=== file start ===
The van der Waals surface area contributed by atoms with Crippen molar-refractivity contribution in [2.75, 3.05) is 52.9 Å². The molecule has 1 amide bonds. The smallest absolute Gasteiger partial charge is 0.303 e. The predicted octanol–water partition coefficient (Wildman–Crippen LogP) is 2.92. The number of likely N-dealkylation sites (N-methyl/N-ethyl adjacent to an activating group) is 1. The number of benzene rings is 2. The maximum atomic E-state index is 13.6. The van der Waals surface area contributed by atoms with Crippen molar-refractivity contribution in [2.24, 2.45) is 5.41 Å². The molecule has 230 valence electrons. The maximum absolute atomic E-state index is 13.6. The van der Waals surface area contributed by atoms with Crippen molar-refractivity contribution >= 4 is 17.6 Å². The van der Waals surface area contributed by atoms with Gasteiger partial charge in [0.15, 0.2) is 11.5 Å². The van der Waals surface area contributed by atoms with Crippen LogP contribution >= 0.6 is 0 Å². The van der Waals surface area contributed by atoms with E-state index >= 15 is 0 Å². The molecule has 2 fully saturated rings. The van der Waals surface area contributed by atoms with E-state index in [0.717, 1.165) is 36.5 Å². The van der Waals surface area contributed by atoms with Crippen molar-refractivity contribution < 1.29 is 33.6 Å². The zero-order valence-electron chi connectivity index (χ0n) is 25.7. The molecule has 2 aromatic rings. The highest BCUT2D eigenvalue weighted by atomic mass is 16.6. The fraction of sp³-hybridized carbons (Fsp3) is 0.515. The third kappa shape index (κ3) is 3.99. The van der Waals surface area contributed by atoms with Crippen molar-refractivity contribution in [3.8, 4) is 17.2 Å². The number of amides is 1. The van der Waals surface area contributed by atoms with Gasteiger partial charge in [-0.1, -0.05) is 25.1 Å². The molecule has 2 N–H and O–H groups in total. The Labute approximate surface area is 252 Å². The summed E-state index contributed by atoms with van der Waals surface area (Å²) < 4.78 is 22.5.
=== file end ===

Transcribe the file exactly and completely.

The van der Waals surface area contributed by atoms with Crippen molar-refractivity contribution in [2.75, 3.05) is 52.9 Å². The molecule has 1 amide bonds. The smallest absolute Gasteiger partial charge is 0.303 e. The predicted octanol–water partition coefficient (Wildman–Crippen LogP) is 2.92. The number of likely N-dealkylation sites (N-methyl/N-ethyl adjacent to an activating group) is 1. The number of benzene rings is 2. The maximum atomic E-state index is 13.6. The van der Waals surface area contributed by atoms with Crippen molar-refractivity contribution in [2.24, 2.45) is 5.41 Å². The molecule has 230 valence electrons. The maximum absolute atomic E-state index is 13.6. The van der Waals surface area contributed by atoms with Crippen molar-refractivity contribution >= 4 is 17.6 Å². The van der Waals surface area contributed by atoms with Gasteiger partial charge in [0.15, 0.2) is 11.5 Å². The van der Waals surface area contributed by atoms with Crippen LogP contribution >= 0.6 is 0 Å². The van der Waals surface area contributed by atoms with E-state index >= 15 is 0 Å². The molecule has 2 fully saturated rings. The van der Waals surface area contributed by atoms with E-state index in [0.717, 1.165) is 36.5 Å². The van der Waals surface area contributed by atoms with Crippen molar-refractivity contribution < 1.29 is 33.6 Å². The zero-order valence-electron chi connectivity index (χ0n) is 25.7. The molecule has 2 aromatic rings. The highest BCUT2D eigenvalue weighted by atomic mass is 16.6. The fraction of sp³-hybridized carbons (Fsp3) is 0.515. The third kappa shape index (κ3) is 3.99. The van der Waals surface area contributed by atoms with Crippen molar-refractivity contribution in [3.8, 4) is 17.2 Å². The number of amides is 1. The van der Waals surface area contributed by atoms with Gasteiger partial charge in [-0.1, -0.05) is 25.1 Å². The molecule has 2 N–H and O–H groups in total. The Labute approximate surface area is 252 Å². The summed E-state index contributed by atoms with van der Waals surface area (Å²) < 4.78 is 22.5.